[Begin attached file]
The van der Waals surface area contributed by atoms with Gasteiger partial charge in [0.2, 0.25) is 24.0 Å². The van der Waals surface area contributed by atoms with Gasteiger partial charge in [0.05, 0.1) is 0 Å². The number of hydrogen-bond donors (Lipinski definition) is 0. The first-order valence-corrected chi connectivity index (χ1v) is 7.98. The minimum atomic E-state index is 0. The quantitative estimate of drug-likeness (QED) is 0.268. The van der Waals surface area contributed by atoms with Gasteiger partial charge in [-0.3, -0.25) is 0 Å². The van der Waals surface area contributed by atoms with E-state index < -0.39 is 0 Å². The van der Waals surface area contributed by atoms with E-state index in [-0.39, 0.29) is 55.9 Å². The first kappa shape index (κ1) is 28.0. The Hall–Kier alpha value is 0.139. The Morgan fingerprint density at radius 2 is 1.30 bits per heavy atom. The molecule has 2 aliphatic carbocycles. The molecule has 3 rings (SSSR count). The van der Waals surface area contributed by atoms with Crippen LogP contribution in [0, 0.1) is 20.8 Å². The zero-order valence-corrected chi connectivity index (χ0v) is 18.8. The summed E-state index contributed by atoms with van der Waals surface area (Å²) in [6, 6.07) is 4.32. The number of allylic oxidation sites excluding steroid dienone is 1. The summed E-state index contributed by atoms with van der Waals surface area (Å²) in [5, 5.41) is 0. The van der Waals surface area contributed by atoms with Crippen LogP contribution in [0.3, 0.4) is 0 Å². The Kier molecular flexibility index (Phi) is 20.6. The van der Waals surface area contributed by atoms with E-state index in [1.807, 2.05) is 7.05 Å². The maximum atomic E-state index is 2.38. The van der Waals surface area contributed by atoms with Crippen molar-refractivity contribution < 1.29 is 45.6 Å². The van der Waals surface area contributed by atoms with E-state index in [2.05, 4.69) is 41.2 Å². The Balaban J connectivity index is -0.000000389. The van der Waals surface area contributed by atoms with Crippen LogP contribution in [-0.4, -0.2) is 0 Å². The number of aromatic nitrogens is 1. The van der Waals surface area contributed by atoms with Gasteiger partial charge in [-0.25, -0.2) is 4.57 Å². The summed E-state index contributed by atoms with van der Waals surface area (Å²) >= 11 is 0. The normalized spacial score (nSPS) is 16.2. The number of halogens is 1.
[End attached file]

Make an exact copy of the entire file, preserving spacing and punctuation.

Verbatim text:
The van der Waals surface area contributed by atoms with Gasteiger partial charge in [0.2, 0.25) is 24.0 Å². The van der Waals surface area contributed by atoms with Gasteiger partial charge in [0.05, 0.1) is 0 Å². The number of hydrogen-bond donors (Lipinski definition) is 0. The first-order valence-corrected chi connectivity index (χ1v) is 7.98. The minimum atomic E-state index is 0. The quantitative estimate of drug-likeness (QED) is 0.268. The van der Waals surface area contributed by atoms with Gasteiger partial charge in [-0.3, -0.25) is 0 Å². The van der Waals surface area contributed by atoms with E-state index < -0.39 is 0 Å². The van der Waals surface area contributed by atoms with E-state index in [-0.39, 0.29) is 55.9 Å². The first kappa shape index (κ1) is 28.0. The Hall–Kier alpha value is 0.139. The Morgan fingerprint density at radius 2 is 1.30 bits per heavy atom. The molecule has 2 aliphatic carbocycles. The molecule has 3 rings (SSSR count). The van der Waals surface area contributed by atoms with Crippen LogP contribution in [0, 0.1) is 20.8 Å². The zero-order valence-corrected chi connectivity index (χ0v) is 18.8. The summed E-state index contributed by atoms with van der Waals surface area (Å²) in [6, 6.07) is 4.32. The number of allylic oxidation sites excluding steroid dienone is 1. The summed E-state index contributed by atoms with van der Waals surface area (Å²) in [5, 5.41) is 0. The van der Waals surface area contributed by atoms with Crippen LogP contribution in [0.3, 0.4) is 0 Å². The Kier molecular flexibility index (Phi) is 20.6. The van der Waals surface area contributed by atoms with E-state index in [1.807, 2.05) is 7.05 Å². The maximum atomic E-state index is 2.38. The van der Waals surface area contributed by atoms with Crippen molar-refractivity contribution < 1.29 is 45.6 Å². The van der Waals surface area contributed by atoms with E-state index in [2.05, 4.69) is 41.2 Å². The Balaban J connectivity index is -0.000000389. The van der Waals surface area contributed by atoms with Crippen LogP contribution in [-0.4, -0.2) is 0 Å². The number of aromatic nitrogens is 1. The van der Waals surface area contributed by atoms with Gasteiger partial charge in [-0.25, -0.2) is 4.57 Å². The summed E-state index contributed by atoms with van der Waals surface area (Å²) >= 11 is 0. The normalized spacial score (nSPS) is 16.2. The number of halogens is 1.